He added: “I don’t care if I get COVID. I’d rather get COVID than be locked out of society.”
Gov. Gary Herbert announced that outdoor gatherings of 6,000 people would be allowed in the latest updates to state health restrictions Thursday. The Southwest Utah Public Health Department reported eight new cases of COVID-19 in Iron County on Saturday, bringing the total cases to 153 in the county.
“When the concert first came out, there was definitely some anxiety among some folks, and I think there still is,” said Cedar City Chamber of Commerce President Christopher McCormick.
“Overall, what I’m hearing is that this is a positive thing,” he added. “It’s not a perfect situation, but I don’t know how you go from no events to an event like this without sparking some anxiety. ... I can tell you a lot of people are ready to have some sense of normality, people long for that.”
Many families settled apart from one another, and Moutsos felt that the outdoor venue and the masks and hand sanitizer made available were enough to keep everyone safe. But if a COVID-19 outbreak were to come from the concert, would he feel responsible?
(Connor Sanders | The Salt Lake Tribune ) Concertgoers gathered at the Iron Springs Resort Saturday afternoon to await a twice-canceled concert by country singer Collin Raye, organized by Utah Business Revival leader Eric Moutsos to protest COVID-19 restrictions.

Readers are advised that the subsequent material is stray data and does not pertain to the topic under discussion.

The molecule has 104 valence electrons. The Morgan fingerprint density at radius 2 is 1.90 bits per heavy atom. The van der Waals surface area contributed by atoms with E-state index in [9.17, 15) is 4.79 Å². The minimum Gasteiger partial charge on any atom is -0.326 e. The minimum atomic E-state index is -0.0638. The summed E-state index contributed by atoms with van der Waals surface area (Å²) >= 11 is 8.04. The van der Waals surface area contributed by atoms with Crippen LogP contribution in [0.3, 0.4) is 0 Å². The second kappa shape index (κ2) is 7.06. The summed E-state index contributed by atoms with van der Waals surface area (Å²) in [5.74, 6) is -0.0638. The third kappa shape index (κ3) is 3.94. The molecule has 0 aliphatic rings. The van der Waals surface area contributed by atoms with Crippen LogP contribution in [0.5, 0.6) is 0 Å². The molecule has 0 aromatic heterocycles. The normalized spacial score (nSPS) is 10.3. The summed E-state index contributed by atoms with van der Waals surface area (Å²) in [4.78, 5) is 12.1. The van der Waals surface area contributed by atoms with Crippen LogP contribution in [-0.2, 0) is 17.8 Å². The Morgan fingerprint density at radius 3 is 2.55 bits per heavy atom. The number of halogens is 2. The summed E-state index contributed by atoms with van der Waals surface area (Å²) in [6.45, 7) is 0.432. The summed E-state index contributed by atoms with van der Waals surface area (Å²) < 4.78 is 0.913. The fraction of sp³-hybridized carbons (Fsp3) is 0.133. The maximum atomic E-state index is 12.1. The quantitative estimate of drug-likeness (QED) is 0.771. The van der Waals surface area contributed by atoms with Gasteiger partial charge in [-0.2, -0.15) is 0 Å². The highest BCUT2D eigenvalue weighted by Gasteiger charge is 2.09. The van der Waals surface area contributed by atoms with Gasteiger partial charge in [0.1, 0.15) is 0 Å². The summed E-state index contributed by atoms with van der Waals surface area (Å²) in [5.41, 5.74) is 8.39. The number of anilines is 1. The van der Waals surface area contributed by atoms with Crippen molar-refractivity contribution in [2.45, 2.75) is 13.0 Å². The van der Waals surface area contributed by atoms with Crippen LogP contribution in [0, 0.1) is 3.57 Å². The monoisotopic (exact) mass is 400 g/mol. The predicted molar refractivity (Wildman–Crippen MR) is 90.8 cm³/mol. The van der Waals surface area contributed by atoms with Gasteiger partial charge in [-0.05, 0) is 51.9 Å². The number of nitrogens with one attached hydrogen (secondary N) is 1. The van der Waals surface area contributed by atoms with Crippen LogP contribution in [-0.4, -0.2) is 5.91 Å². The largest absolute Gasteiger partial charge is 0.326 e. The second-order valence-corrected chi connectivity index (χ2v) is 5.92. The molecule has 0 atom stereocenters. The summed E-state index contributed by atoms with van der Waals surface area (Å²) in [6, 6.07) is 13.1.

“I don’t feel responsibility, and the reason why is because we are safer than WalMart,” Moutsos said. “Instead of corralling everyone into WalMart, they can shop here. Ultimately, what does herd immunity mean? If it were up to me, we would have let the sick and old people stay in their house and gotten everybody else this virus at the very beginning.”
Moutsos estimated Saturday’s crowd at 5,000. He contrasted rallies he has organized to anti-racism protests and marches across the country declaring Black Lives Matter and demanding justice reform.
“We’re trying to save our businesses in contrast with some of these riots all over the country where they’re trying to tear down America — we’re trying to build up America and be safe at responsible at the same time," he said.
Danny Stewart, Cedar City’s economic development director, estimates that unemployment in Cedar City has risen to around 9%, up from 3.4% in March. The Shakespeare Festival pumps around $35 million into the economy, and the hospitality and food service industries have taken an especially hard hit since it was canceled on May 8, he said.